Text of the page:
Iron Man 3 as Literary Fiction (and other bullet points)

[This post is full of spoilers, obviously]

I saw this, then at 5:30 am I sat down and wrote this synopsis of the novel that Iron Man 3 could have been, and thought it was funny. Blame 5:30 am:

Tony, a middle-aged polymath, has been traumatised by the (before the opening of the novel) recent attack upon the Earth by aliens. He is unable to sleep, his relationship begins to fall apart, and he turns to tinkering with machines  for comfort. Then an old enmity, based on Tony’s accidental rudeness to a stranger at a party years ago, returns to haunt him.

Tony lives in a world that is increasingly complex, with technology, and even human biology, changing too quickly for many of its characters to keep up. Meanwhile, a new terrorist threat seems to have arisen in China. As the story progresses we learn some banal truths about narratives of terror, recent construction of China as major threat, the complicity of US politicians in some of the less pleasant aspects of capitalism. But Tony, with his vivid memory of recent events, sees these things for the hollow sham that they are. Once ALIENS HAVE ATTACKED, who cares about the threat from China?

Eventually, Tony throws himself into these simpler causes. He saves the US president, whom the novel has already accused of doing awful things; he disbands and undoes the research of rogue scientists (that might, as unethical as it was, have been of help to us next time ALIENS ATTACKED)*. In the face of a vast and unknowable universe potentially full of ALIENS. THAT ATTACK, in the end Tony can only cling to narratives he knows to be outdated.

 

Bullet points:

  • People’s clothes (and hair, as Adam Roberts pointed out on twitter) are disturbingly flame-proof.
  • Villainous sidekick character resembles evil China Mieville. Which naturally recalls this.
  • Ben Kingsley is hilarious and a wonderful surprise–what seemed like a racially (and otherwise) dubious plot and casting choice turns out to be (mostly) about our construction of racial others as threats and so forth. Except:
  • (1) It does so by, (quoting Gerry Canavan quoting Ramzi Fawaz), “bizarrely mak[ing] disabled veterans villains as a way of deflecting assumptions about Middle Eastern people as terrorists”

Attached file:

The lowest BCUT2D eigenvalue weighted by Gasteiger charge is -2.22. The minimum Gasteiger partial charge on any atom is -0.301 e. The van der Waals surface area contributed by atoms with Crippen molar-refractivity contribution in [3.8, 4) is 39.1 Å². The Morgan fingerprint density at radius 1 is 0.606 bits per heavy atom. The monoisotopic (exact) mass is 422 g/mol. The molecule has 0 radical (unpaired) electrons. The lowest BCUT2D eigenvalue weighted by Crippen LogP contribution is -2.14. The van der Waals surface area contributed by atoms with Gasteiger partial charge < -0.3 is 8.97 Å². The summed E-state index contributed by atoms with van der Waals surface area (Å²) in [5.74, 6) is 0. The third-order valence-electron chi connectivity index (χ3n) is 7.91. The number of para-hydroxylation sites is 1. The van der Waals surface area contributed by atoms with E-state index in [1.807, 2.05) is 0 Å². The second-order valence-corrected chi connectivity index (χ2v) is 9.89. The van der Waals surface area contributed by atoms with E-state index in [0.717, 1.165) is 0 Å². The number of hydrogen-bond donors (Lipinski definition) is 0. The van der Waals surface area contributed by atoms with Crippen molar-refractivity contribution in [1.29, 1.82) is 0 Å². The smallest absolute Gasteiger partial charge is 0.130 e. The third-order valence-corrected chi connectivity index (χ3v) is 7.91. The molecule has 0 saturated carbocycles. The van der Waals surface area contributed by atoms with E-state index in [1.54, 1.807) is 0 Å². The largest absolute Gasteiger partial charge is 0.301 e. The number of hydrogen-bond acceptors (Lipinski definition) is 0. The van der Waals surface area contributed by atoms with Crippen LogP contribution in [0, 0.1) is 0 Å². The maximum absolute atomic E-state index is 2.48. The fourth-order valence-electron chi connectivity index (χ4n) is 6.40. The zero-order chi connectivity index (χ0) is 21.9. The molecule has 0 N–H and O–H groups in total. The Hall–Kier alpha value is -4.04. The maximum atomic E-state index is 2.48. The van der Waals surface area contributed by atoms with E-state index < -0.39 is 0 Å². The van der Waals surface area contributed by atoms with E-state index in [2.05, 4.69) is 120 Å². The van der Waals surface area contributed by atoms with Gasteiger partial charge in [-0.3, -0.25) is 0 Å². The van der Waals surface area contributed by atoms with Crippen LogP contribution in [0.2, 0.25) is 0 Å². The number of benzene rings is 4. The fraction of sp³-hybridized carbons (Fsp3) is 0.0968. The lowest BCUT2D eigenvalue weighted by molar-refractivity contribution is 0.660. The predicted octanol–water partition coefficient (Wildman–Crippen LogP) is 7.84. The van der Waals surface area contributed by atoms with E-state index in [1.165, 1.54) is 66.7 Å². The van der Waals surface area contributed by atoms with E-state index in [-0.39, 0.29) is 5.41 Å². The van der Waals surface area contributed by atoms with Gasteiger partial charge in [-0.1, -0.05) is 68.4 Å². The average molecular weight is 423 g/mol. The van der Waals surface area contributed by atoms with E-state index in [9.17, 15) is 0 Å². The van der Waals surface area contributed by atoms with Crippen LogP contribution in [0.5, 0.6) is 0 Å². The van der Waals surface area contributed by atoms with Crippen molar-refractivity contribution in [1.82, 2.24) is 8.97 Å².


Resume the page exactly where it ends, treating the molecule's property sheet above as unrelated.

• (2) I’m now very curious about the version of the movie that opened in China, with an extended role for Fan Bingbing.
  • (3) …okay, this is probably too long for a bullet point, but. Given the context in which this movie was made and released, one gets the feeling that the audience discomfort with the idea of the Mandarin as supervillain (and of his being played by Ben Kingsley), or with the  was a vital part of the reaction the film wanted to evoke, it’s a film about itself, pre-empting and reacting to the fans. Which is interesting, but this is all it does. There has to be a middle-ground between the po-faced grimness of the Nolan movies (that begs to be parodied) and this half-hearted postmodern-lite.
  • (4) all of which makes me wonder, if the rumours about Benedict Cumberbatch’s role in Star Trek: Into Darkness are true, whether that movie will also negotiate its casting choices in a similar way (or will they go for straight up offensive?). Twice in one month might be a little hard to stomach.
  • For the majority of this movie Stark is not in his suit. Taking the superhero costume out of the superhero movie makes a big difference. Man in hoodie facing indestructible, glowing bodies is a different genre, visually, from man in outlandish red and gold costume facing indestructible glowing bodies. In those moments it looked a bit like a horror movie. That was pretty cool.
  • We know that Stark is traumatised by the events of The Avengers because he kindly sits down and tells Pepper Potts that he is traumatised by the events of The Avengers. As this review (which is harder on the film than I am, I did genuinely enjoy it) notes, the film seems to set itself up to show us “how Stark will reach within himself while facing fearful odds to overcome his trauma but there is not ONE single scene during which Stark performs any kind of real introspection.”
  • I love you, Paul Bettany.
  • I love you most of all, Rebecca Hall.

 

 

*I’m aware that some fans have read that situation as Stark figuring out the glitches in Hansen and Killian’s work, leaving Pepper still superhuman but less likely to suddenly explode. I didn’t get that sense at all, to me it seemed obvious that he’d managed to rid her of (as she seemed to want) all the effects of the treatment.

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